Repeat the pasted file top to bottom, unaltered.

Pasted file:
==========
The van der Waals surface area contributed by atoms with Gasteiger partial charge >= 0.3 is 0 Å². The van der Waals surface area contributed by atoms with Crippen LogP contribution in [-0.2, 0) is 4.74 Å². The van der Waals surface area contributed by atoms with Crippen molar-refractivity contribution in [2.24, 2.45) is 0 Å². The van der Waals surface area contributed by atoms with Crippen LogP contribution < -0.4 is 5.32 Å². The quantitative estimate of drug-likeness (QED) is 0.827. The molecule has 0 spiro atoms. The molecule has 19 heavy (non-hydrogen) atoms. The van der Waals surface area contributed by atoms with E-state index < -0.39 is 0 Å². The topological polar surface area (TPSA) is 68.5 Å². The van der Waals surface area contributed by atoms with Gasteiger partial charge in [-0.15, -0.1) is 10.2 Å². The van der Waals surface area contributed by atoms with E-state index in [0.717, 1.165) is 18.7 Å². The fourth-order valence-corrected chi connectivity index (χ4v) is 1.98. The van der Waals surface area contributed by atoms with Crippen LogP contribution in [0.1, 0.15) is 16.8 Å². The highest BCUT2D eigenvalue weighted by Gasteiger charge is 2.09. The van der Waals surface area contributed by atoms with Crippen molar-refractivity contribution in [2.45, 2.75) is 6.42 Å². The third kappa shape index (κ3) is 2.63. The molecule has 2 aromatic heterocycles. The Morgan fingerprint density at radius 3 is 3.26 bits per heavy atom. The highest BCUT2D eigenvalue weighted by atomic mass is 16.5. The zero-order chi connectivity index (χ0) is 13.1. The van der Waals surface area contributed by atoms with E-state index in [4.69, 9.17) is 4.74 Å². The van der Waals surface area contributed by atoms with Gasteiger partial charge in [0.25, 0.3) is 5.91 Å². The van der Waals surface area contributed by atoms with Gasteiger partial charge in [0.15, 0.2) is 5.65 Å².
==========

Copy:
The van der Waals surface area contributed by atoms with Gasteiger partial charge >= 0.3 is 0 Å². The van der Waals surface area contributed by atoms with Crippen LogP contribution in [-0.2, 0) is 4.74 Å². The van der Waals surface area contributed by atoms with Crippen molar-refractivity contribution in [2.24, 2.45) is 0 Å². The van der Waals surface area contributed by atoms with Crippen LogP contribution < -0.4 is 5.32 Å². The quantitative estimate of drug-likeness (QED) is 0.827. The molecule has 0 spiro atoms. The molecule has 19 heavy (non-hydrogen) atoms. The van der Waals surface area contributed by atoms with E-state index < -0.39 is 0 Å². The topological polar surface area (TPSA) is 68.5 Å². The van der Waals surface area contributed by atoms with Gasteiger partial charge in [-0.15, -0.1) is 10.2 Å². The van der Waals surface area contributed by atoms with E-state index in [0.717, 1.165) is 18.7 Å². The fourth-order valence-corrected chi connectivity index (χ4v) is 1.98. The van der Waals surface area contributed by atoms with Crippen LogP contribution in [0.1, 0.15) is 16.8 Å². The highest BCUT2D eigenvalue weighted by Gasteiger charge is 2.09. The van der Waals surface area contributed by atoms with Crippen molar-refractivity contribution in [2.45, 2.75) is 6.42 Å². The third kappa shape index (κ3) is 2.63. The molecule has 2 aromatic heterocycles. The Morgan fingerprint density at radius 3 is 3.26 bits per heavy atom. The highest BCUT2D eigenvalue weighted by atomic mass is 16.5. The zero-order chi connectivity index (χ0) is 13.1. The van der Waals surface area contributed by atoms with E-state index in [4.69, 9.17) is 4.74 Å². The van der Waals surface area contributed by atoms with Gasteiger partial charge in [0.25, 0.3) is 5.91 Å². The van der Waals surface area contributed by atoms with Gasteiger partial charge in [0.15, 0.2) is 5.65 Å².